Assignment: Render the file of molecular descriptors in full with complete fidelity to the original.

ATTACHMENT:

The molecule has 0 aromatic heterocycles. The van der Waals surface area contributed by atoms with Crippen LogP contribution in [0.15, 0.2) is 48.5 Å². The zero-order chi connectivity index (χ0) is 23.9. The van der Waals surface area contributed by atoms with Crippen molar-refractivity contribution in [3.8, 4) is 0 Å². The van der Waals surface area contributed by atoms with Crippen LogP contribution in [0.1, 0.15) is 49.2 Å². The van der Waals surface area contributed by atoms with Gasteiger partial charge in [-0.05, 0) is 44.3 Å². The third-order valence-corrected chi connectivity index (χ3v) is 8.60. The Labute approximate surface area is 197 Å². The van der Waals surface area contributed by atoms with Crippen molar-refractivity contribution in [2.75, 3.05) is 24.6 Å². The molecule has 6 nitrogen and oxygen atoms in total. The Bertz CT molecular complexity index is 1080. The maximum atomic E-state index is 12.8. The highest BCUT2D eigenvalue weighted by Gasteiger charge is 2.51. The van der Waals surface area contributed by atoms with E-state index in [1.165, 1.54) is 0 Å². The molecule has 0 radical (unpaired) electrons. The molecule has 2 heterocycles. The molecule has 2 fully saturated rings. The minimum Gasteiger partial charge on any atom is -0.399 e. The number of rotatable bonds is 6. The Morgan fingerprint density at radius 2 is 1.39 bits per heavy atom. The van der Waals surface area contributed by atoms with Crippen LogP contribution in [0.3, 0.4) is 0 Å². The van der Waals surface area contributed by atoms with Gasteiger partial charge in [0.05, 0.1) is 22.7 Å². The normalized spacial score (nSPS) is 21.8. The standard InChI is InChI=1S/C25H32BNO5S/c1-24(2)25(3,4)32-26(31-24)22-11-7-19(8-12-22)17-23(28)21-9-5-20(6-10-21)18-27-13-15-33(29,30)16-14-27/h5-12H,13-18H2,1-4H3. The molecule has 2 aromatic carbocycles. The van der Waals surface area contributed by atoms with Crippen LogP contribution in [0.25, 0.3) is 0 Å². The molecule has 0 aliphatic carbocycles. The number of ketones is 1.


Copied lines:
The molecule has 0 aromatic heterocycles. The van der Waals surface area contributed by atoms with Crippen LogP contribution in [0.15, 0.2) is 48.5 Å². The zero-order chi connectivity index (χ0) is 23.9. The van der Waals surface area contributed by atoms with Crippen molar-refractivity contribution in [3.8, 4) is 0 Å². The van der Waals surface area contributed by atoms with Crippen LogP contribution in [0.1, 0.15) is 49.2 Å². The van der Waals surface area contributed by atoms with Gasteiger partial charge in [-0.05, 0) is 44.3 Å². The third-order valence-corrected chi connectivity index (χ3v) is 8.60. The Labute approximate surface area is 197 Å². The van der Waals surface area contributed by atoms with Crippen molar-refractivity contribution in [2.75, 3.05) is 24.6 Å². The molecule has 6 nitrogen and oxygen atoms in total. The Bertz CT molecular complexity index is 1080. The maximum atomic E-state index is 12.8. The highest BCUT2D eigenvalue weighted by Gasteiger charge is 2.51. The van der Waals surface area contributed by atoms with E-state index in [1.165, 1.54) is 0 Å². The molecule has 0 radical (unpaired) electrons. The molecule has 2 heterocycles. The molecule has 2 fully saturated rings. The minimum Gasteiger partial charge on any atom is -0.399 e. The number of rotatable bonds is 6. The Morgan fingerprint density at radius 2 is 1.39 bits per heavy atom. The van der Waals surface area contributed by atoms with Crippen LogP contribution in [0.3, 0.4) is 0 Å². The van der Waals surface area contributed by atoms with Gasteiger partial charge in [0.05, 0.1) is 22.7 Å². The normalized spacial score (nSPS) is 21.8. The standard InChI is InChI=1S/C25H32BNO5S/c1-24(2)25(3,4)32-26(31-24)22-11-7-19(8-12-22)17-23(28)21-9-5-20(6-10-21)18-27-13-15-33(29,30)16-14-27/h5-12H,13-18H2,1-4H3. The molecule has 2 aromatic carbocycles. The van der Waals surface area contributed by atoms with Crippen LogP contribution in [0.25, 0.3) is 0 Å². The molecule has 0 aliphatic carbocycles. The number of ketones is 1.